What skills did you gain that you found to be advantageous from being part of the group?
Conducting research of course! By participating in group meetings and being a researcher myself, I got to see first hand the challenges in experimental design, but also many other parts of research: subject recruitment process, following experimental protocols and responding to challenges (human or technical), subject debriefing etc. Also group work and leadership. Administration and management of research groups - both undergraduate and graduate students- is still a big part of what II do now, so that was particularly useful for me later on.
What have you been doing since you graduated?
My main focus was to continue my studies. These included a Masters in Clinical Developmental and Health Psychology in Budapest,from which I graduated in 2005, followed by further clinical practicum, and studies for a doctorate in Cyprus. My Master's thesis was on Gender Development in Early Childhood.
What are you doing now?
Currently I am a Doctoral Candidate at the University of Cyprus in the Ph.D. program for Cognitive, Developmental, and Educational Psychology (expected to graduate in 2010). My dissertation will investigate implicit attitudes that relate to smoking and will examine how these attitudess relate to self-reported and latent/objective emotional reactions measured through psychophysiological reactions to pictorial smoking-related stimuli.
In addition to dissertation work, I work as a Research Associate in the Department of Psychology, where I collaborate on research and applied projects in parallel to work on my dissertation.
My main research interest is in health psychology and health behaviors, and I always retain a strong interest in the social and cognitive components that contribute to such behaviors, particularly attitudes and stereotypes. I collaborate on research on smoking, eating behaviors, anxiety disorders, development and adaptation of psychometric instruments, and experimental psychophysiology. On a more applied level, i do some work in health promotion, like promoting smoke-free public places (unfortunately not yet established nor mandated by law in Cyprus), facilitate some groups for smoking cessation, and also work with sexuality education and promotion of sexual and reproductive health and rights.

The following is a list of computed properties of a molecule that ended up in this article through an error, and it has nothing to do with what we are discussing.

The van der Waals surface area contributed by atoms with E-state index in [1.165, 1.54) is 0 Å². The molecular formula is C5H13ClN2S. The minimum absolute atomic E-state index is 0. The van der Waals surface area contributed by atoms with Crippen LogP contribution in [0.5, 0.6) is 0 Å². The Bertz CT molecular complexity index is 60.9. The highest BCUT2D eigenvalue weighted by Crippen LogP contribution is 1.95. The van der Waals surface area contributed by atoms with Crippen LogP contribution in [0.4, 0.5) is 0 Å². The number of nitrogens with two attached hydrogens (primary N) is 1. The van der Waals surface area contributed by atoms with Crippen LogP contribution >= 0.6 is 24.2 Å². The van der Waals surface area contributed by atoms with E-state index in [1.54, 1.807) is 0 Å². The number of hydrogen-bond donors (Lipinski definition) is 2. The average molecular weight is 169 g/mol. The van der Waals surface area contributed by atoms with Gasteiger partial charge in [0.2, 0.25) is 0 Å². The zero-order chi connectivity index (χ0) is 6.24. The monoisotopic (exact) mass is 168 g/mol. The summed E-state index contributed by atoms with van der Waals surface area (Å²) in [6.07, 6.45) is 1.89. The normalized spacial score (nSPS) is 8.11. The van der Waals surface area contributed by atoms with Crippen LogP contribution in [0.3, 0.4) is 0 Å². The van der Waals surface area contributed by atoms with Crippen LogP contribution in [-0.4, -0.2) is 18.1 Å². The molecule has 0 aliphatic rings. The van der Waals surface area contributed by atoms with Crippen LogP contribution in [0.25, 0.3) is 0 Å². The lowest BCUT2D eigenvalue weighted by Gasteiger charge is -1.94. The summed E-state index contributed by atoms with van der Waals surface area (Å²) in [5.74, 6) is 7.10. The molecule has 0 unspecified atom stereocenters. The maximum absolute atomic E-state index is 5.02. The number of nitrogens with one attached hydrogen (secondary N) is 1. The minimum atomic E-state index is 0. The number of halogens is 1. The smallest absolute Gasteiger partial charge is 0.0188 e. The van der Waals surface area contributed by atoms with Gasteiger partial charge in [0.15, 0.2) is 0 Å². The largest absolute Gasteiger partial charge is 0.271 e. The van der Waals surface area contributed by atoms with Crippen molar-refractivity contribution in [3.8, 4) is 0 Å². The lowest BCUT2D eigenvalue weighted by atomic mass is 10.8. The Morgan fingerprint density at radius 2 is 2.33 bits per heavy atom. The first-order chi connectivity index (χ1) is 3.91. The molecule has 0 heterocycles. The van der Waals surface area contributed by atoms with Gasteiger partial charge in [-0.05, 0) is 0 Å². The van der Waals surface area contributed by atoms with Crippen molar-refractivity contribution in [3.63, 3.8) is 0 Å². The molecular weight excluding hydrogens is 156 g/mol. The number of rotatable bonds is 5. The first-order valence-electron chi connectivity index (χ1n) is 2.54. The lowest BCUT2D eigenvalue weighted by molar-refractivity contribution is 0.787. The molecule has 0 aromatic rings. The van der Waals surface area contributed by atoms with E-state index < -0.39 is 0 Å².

Do you have any tips for current lab members?
Work hard. Get as much research experience as you can. In the long run, it will count more than just grades. If you are an undergraduate, plan and conduct your own thesis work, even if it's not a requirement for you to graduate, and if needed, take extra time to finish it, as it will be extremely valuable in the long run. It will help you take your own work further (through conferences, and if it's good in journals), network, get you in the field sooner, and render you much more competitive for grad school!